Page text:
Today, the Khronos Vulkan Working Group has released the final Vulkan Ray Tracing extensions that seamlessly integrate ray tracing functionality alongside Vulkan’s rasterization framework, making Vulkan the industry’s first open, cross-vendor, cross-platform standard for ray tracing acceleration. The final ray tracing functionality is defined by a set of 5 extensions, namely VK_KHR_acceleration_structure, VK_KHR_ray_tracing_pipeline, VK_KHR_ray_query, VK_KHR_pipeline_library, and VK_KHR_deferred_host_operations. ISVs played a pivotal role in shaping the extension to enable hybrid rendering—where rasterization and ray tracing are used in tandem to achieve compelling levels of visual fidelity and interactivity.
Today, Khronos has released the final versions of the set of Vulkan, GLSL and SPIR-V extension specifications that seamlessly integrate ray tracing into the existing Vulkan framework. This is a significant milestone as it is the industry’s first open, cross-vendor, cross-platform standard for ray tracing acceleration - and can be deployed either using existing GPU compute or dedicated ray tracing cores. Vulkan Ray Tracing will be familiar to anyone who has used DirectX Raytracing (DXR) in DirectX 12, but also introduces advanced functionality such as the ability to load balance ray tracing setup operations onto the host CPU. Although ray tracing will be first deployed on desktop systems, these Vulkan extensions have been designed to enable and encourage ray tracing to also be deployed on mobile.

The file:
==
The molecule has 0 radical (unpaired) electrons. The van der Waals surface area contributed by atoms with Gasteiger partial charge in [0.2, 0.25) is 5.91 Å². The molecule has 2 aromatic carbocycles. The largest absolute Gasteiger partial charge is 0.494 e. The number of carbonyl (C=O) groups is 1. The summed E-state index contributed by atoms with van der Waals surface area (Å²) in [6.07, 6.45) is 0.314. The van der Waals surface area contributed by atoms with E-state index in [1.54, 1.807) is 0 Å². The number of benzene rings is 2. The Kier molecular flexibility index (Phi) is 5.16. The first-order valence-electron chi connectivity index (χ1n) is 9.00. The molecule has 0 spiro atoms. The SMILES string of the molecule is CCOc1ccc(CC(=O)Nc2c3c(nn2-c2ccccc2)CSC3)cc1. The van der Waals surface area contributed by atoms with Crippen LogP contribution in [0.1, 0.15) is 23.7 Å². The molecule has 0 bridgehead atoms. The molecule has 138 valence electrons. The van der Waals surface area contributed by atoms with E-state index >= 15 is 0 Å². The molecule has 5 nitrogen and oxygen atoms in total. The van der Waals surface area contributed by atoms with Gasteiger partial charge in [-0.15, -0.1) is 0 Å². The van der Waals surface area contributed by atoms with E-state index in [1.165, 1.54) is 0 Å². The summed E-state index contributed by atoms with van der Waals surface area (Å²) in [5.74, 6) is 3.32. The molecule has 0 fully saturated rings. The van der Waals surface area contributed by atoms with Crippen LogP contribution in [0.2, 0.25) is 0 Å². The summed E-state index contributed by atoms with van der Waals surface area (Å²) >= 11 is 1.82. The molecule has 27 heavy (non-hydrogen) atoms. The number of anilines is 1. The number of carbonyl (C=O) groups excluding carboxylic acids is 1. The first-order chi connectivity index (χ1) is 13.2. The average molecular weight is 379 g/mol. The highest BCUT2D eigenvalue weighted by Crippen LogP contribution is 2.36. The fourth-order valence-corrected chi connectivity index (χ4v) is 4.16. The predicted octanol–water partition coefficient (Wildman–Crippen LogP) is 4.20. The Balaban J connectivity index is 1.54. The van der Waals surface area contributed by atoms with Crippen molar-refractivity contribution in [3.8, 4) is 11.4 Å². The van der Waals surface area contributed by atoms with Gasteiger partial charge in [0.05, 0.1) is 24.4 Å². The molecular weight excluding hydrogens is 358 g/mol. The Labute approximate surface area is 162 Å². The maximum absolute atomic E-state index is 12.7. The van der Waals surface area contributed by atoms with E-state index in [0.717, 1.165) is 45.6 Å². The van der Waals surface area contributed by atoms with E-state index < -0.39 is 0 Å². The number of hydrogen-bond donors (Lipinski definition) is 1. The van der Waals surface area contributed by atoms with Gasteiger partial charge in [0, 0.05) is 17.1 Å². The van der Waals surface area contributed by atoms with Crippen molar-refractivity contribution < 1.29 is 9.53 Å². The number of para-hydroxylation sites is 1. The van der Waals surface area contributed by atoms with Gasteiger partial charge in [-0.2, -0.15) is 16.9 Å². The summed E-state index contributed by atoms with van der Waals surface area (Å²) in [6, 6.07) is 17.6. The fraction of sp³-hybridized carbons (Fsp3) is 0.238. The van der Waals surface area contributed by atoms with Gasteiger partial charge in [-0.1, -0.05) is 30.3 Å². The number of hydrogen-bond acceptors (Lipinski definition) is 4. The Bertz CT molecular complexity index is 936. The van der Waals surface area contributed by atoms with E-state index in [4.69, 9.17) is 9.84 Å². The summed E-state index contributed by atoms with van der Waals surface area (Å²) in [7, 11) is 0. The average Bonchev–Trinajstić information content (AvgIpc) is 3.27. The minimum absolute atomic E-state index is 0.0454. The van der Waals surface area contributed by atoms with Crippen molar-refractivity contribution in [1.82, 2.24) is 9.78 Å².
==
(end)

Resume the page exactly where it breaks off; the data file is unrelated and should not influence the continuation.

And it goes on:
In the world of e-commerce, many products come in different options, or variants. When shopping online, for example, colors and materials of a brand of shoe might have an image representing each option. And now, in addition to using 2D images, more and more retailers are starting to use 3D and AR to merchandise products in online channels to enable customers to more fully experience products or view items in their environment in rich 3D. Each time a customer views a different colored shoe, there’s a good chance that another complete 3D model is being loaded just to display that color variant. This leads to increased download times and wasted bandwidth as the files contain a lot of redundant data, including downloading exactly the same geometry multiple times. In turn this causes increased memory usage on the device, and slower interactivity, resulting in a poor customer experience. Learn how the Khronos Group and the 3D Commerce working group is improving this.
OpenXR development has been advancing quickly and is becoming the de-facto API for XR. Since the 1.0 version was released last year, there are now multiple conformant implementations from Microsoft and Oculus. Minecraft, Blender, Chromium, and Firefox Reality have also all embraced OpenXR.